The 2011 census showed a decline in the incidence of child labour in India by 2.6 million or around 20% between 2001 and 2011. The decline was more visible in rural areas. However, the number of child workers increased in urban areas during this period. In the year 2001, there were around 11 million child workers in rural areas which came down to about 8 million in the year 2011. In urban areas, the number of child workers went up from 1.3 million in 2001 to 2 million in 2011. The change suggests that child labour is now invisible as the location of work has changed from the factories to the homes of urban dwellers.
In India, children are working at starvation wages in textile factories helping with the processing of carpets and doing backbreaking work in brick-making factories. They are also employed in making and selling tobacco products and are also used for cheap labour in industries such as steel extraction.

International Laws on Child Labour

According to the UN Convention on the Rights of the Child, 1989, children are not just objects who belong to their parents and for whom decisions are made, or adults in training. Rather, they are human beings and individuals with their own rights. The Convention considers that childhood is separate from adulthood, and lasts until 18; it is a special, protected time, in which children must be allowed to grow, learn, play, develop and flourish with dignity. The Convention became the most widely ratified human rights treaty in history and has helped transform children’s lives.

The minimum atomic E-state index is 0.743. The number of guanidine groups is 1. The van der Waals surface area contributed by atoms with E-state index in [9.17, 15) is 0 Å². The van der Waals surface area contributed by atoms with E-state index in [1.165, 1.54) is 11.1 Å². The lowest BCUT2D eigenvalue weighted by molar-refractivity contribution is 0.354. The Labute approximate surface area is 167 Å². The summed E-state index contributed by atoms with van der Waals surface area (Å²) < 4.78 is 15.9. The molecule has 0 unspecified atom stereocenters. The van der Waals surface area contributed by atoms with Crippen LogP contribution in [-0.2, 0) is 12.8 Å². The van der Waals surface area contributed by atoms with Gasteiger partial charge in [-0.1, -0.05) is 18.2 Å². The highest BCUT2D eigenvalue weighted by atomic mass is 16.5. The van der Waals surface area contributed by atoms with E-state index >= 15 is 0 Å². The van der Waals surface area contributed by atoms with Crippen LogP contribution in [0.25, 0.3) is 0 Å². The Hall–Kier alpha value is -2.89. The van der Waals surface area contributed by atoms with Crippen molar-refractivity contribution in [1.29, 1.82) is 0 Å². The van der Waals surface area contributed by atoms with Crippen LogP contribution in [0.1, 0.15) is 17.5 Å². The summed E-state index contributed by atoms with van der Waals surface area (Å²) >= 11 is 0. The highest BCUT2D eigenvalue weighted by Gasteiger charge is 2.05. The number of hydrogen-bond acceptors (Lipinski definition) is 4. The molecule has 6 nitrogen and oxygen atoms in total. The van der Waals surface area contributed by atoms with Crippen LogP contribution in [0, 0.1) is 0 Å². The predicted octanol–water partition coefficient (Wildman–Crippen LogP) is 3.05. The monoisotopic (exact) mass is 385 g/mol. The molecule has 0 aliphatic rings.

Child Labour Laws in India

Child Labour (Prohibition and Regulation) Amendment Act, 2016

According to the Child Labour (Prohibition and Regulation) Amendment Act, 2016, employment of children below the age of 14 years in any commercial enterprise is illegal. This does not include children working in the unorganized sectors including agriculture as well as the household work. The act also bars the employment of adolescents in occupations that deal with hazardous working conditions such as chemical plants and mines.
According to the act, children can only work after school hours or during holidays and that children are allowed to work in family-owned secure sectors. However, no child is permitted to work between 7 pm and 8 am. Children are also not allowed to work overtime. Additionally, an establishment must provide a holiday of one whole day each week to every child employed.

National Policy on Child Labour, 1987

National Policy on Child labour mainly focuses on the rehabilitation of children working in hazardous occupations and processes, rather than on prevention. For effective implementation of the policy, an electronic platform was launched by the Ministry of Labour & Employment. Platform for Effective Enforcement for No Child Labour (PENCIL) Portal aims at involving Centre, State, District, Governments, civil society and the general public in achieving the target of child labour free society.
Under National Child Labour Project (NCLP) Scheme, children in the age group of 9-14 years, rescued/withdrawn from work are enrolled in the NCLP Special Training Centres, where they are provided with bridge education, vocational training, mid-day meal, stipend, health care, etc. before being mainstreamed into the formal education system.

The Right to Education Act, 2009

The Right to Education Act, 2009 has made it mandatory for the state to ensure that all children aged 6 to 14 years are in school and receive free education. Additionally, the Constitution of India has been amended and Article 21A is added that recognizes education as a fundamental right. The act constitutes a timely opportunity to use education to combat child labour in India.
Child labour has become a social norm in the country that is largely accepted and tolerated by society. This exploitative and abusive practice will continue unless society adopts a zero-tolerance attitude towards it. The practice is evil and has to be eradicated. This can only be achieved with a combined effort in the form of activism, policy-making, and responsible behaviour on the part of citizens.